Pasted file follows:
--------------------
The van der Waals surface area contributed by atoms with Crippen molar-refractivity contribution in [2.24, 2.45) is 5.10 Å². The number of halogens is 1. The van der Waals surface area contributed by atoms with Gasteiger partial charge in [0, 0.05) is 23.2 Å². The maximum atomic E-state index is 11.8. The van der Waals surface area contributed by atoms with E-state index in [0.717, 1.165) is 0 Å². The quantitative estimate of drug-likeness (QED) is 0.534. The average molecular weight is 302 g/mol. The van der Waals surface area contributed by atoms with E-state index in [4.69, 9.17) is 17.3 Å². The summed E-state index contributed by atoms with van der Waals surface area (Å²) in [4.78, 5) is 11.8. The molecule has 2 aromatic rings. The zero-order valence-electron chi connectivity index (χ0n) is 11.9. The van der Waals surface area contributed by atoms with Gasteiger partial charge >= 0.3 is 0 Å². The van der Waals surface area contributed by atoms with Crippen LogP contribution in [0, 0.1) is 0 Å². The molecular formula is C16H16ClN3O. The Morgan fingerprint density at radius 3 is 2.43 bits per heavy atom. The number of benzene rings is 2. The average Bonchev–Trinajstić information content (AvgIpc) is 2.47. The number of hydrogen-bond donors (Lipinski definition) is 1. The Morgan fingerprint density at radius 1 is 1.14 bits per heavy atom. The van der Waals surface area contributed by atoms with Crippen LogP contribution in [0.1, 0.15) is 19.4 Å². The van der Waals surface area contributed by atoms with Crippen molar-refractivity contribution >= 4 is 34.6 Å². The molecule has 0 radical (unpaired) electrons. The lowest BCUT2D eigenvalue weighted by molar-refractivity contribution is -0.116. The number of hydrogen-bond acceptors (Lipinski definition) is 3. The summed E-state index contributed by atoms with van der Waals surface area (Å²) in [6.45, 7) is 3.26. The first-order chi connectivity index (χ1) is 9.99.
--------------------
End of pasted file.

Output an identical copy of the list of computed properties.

The van der Waals surface area contributed by atoms with Crippen molar-refractivity contribution in [2.24, 2.45) is 5.10 Å². The number of halogens is 1. The van der Waals surface area contributed by atoms with Gasteiger partial charge in [0, 0.05) is 23.2 Å². The maximum atomic E-state index is 11.8. The van der Waals surface area contributed by atoms with E-state index in [0.717, 1.165) is 0 Å². The quantitative estimate of drug-likeness (QED) is 0.534. The average molecular weight is 302 g/mol. The van der Waals surface area contributed by atoms with E-state index in [4.69, 9.17) is 17.3 Å². The summed E-state index contributed by atoms with van der Waals surface area (Å²) in [4.78, 5) is 11.8. The molecule has 2 aromatic rings. The zero-order valence-electron chi connectivity index (χ0n) is 11.9. The van der Waals surface area contributed by atoms with Gasteiger partial charge >= 0.3 is 0 Å². The van der Waals surface area contributed by atoms with Crippen LogP contribution in [0, 0.1) is 0 Å². The molecular formula is C16H16ClN3O. The Morgan fingerprint density at radius 3 is 2.43 bits per heavy atom. The number of benzene rings is 2. The average Bonchev–Trinajstić information content (AvgIpc) is 2.47. The number of hydrogen-bond donors (Lipinski definition) is 1. The Morgan fingerprint density at radius 1 is 1.14 bits per heavy atom. The van der Waals surface area contributed by atoms with Crippen LogP contribution in [0.1, 0.15) is 19.4 Å². The van der Waals surface area contributed by atoms with Crippen molar-refractivity contribution >= 4 is 34.6 Å². The molecule has 0 radical (unpaired) electrons. The lowest BCUT2D eigenvalue weighted by molar-refractivity contribution is -0.116. The number of hydrogen-bond acceptors (Lipinski definition) is 3. The summed E-state index contributed by atoms with van der Waals surface area (Å²) in [6.45, 7) is 3.26. The first-order chi connectivity index (χ1) is 9.99.